alias ec='/Applications/Emacs.app/Contents/MacOS/bin/emacsclient'

Then add the following to your .emacs file to start the emacs server (which receives the emacsclient calls)

;;========================================
;; start the emacsserver that listens to emacsclient
(server-start)

Then you can type

ec .bashrc

to load a copy of .bashrc into an existing emacs session!

  • 4
    Hi Chris! Your first answer fails criteria 2 and 4. Your second answer fails criterion 2. I'm looking for a solution that fulfills all of the numbered criteria. Regards /Johan – Johan Walles Apr 17 '12 at 6:43
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    It seems that all of your issues could be solved if you merely used emacs itself to load the files, rather than relying on a command-line to launch a new instance each time. I typically start emacs at the start of my day (if it's not still running), and use it to load files, change directories, create new files and whatever else I want without ever touching the terminal window. – Chris McMahan Apr 17 '12 at 14:59
  • I have to say, there are several of these questions on this site that deal with this question, but this is the only one that fully solves the problem of also opening a file, in a short eloquent manner. – tylerthemiler Jun 26 '12 at 0:08
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    @tylerthemiler, where's the answer that fully solves the problem? Both of the answers in this answer fail criterion 2 and the first one fails 4 as well. – Johan Walles Oct 24 '12 at 9:49
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    A little tact goes a long way in getting a question answered. So does a little Googling. – duma Apr 3 '13 at 17:15

This improves on David Caldwell's answer by starting Emacs in the background:

#!/bin/sh
$(/Applications/Emacs.app/Contents/MacOS/Emacs "$@") &

As stated in the other answer, this covers #2, #3, and #4. For #1, put this somewhere in your .emacs file: (x-focus-frame nil).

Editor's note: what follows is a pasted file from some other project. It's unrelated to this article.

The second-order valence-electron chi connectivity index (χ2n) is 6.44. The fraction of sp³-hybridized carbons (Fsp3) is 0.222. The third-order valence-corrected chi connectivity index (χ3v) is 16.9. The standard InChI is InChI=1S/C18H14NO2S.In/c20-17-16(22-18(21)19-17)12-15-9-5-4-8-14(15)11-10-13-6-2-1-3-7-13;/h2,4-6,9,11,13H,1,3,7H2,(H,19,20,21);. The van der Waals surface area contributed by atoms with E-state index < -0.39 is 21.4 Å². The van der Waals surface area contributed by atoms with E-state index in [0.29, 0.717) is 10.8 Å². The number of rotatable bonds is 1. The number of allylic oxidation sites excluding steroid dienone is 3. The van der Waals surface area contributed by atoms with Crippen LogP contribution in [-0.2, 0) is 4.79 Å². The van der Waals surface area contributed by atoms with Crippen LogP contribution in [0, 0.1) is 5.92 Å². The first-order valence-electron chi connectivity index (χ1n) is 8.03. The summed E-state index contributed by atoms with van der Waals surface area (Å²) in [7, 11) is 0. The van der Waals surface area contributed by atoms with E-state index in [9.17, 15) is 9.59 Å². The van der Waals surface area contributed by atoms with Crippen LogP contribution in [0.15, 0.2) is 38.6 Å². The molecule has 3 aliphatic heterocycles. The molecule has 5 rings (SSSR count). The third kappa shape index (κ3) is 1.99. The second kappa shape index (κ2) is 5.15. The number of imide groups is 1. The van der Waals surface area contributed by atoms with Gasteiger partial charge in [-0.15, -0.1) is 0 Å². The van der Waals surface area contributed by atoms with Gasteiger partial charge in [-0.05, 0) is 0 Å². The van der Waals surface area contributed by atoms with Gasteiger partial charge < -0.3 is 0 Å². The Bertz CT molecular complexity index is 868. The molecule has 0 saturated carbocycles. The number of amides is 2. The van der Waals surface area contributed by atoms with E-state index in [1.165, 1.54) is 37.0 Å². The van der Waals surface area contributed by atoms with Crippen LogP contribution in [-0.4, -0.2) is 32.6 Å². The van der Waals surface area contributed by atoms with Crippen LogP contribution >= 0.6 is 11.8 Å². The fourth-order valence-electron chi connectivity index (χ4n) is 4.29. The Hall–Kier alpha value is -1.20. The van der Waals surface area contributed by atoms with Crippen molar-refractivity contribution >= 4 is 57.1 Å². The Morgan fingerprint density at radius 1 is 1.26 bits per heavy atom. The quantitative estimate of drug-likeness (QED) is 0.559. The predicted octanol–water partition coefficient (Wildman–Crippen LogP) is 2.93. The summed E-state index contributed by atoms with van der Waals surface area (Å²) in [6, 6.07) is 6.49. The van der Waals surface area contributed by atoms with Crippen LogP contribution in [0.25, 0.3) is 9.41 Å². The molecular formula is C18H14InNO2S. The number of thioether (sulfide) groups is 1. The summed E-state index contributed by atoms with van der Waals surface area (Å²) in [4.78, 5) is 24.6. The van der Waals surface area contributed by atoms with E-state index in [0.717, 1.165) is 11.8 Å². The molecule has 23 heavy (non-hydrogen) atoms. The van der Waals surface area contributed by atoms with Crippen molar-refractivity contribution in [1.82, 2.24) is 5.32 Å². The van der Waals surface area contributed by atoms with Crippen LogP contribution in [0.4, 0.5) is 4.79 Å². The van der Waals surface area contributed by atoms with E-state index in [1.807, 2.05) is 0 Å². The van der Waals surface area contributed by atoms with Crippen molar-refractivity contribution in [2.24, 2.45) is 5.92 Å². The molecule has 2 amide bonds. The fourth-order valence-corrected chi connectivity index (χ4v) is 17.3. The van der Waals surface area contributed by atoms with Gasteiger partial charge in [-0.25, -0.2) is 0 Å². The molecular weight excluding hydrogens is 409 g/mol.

Note that the following does not work for me -- it does not start Emacs in a directory specified on the command line (e.g. emacs .)

# NOT RECOMMENDED
#!/bin/sh
/Applications/Emacs.app/Contents/MacOS/Emacs "$@" &
  • 1
    This fixes a problem with OSX (perhaps starting with 10.9 Mavericks). As of 10.9, the "not recommended" method fails, where as up to at least 10.6, the not recommended did sync the shell $PWD and Emacs (pwd). David's answer might be elsewhere, but how do you get search engines to understand: "pwd not pwd"? – infogizmo Jan 8 '16 at 13:12

I assume you either:

  • Start the emacs daemon on login
  • Have (server-start) in your .emacs
  • Don't mind having lots of separate copies of emacs running

If so, then I think this satisfies the original four criteria, plus one more:

  1. The emacs window opens in front of my terminal window.

it will always open to the foreground (with x-focus-frame).

  1. Typing "emacs" launches a GUI Emacs window. Finding files in that window will default to looking in the directory from where I started Emacs.

It will open an existing emacs window in dired mode.

  1. Typing "emacs foo.txt" when foo.txt exists launches a GUI Emacs window with foo.txt loaded.

If emacs is already running and has a server, then it will open in the existing window and come to the foreground.

  1. Typing "emacs foo.txt" when foo.txt does not exist launches a GUI Emacs window with an empty text buffer named "foo.txt". Doing ^X^S in that buffer will save foo.txt in the directory from where I started Emacs.

Correct.

One extra:

Control returns to the terminal session immediately after typing the command.

~/bin/emacs

#!/bin/bash
EMACSPATH=/Applications/Emacs.app/Contents/MacOS

# Check if an emacs server is available 
# (by checking to see if it will evaluate a lisp statement)

if ! (${EMACSPATH}/bin/emacsclient --eval "t"  2> /dev/null > /dev/null )
then
    # There is no server available so,
    # Start Emacs.app detached from the terminal 
    # and change Emac's directory to PWD

    nohup ${EMACSPATH}/Emacs --chdir "${PWD}" "${@}" 2>&1 > /dev/null &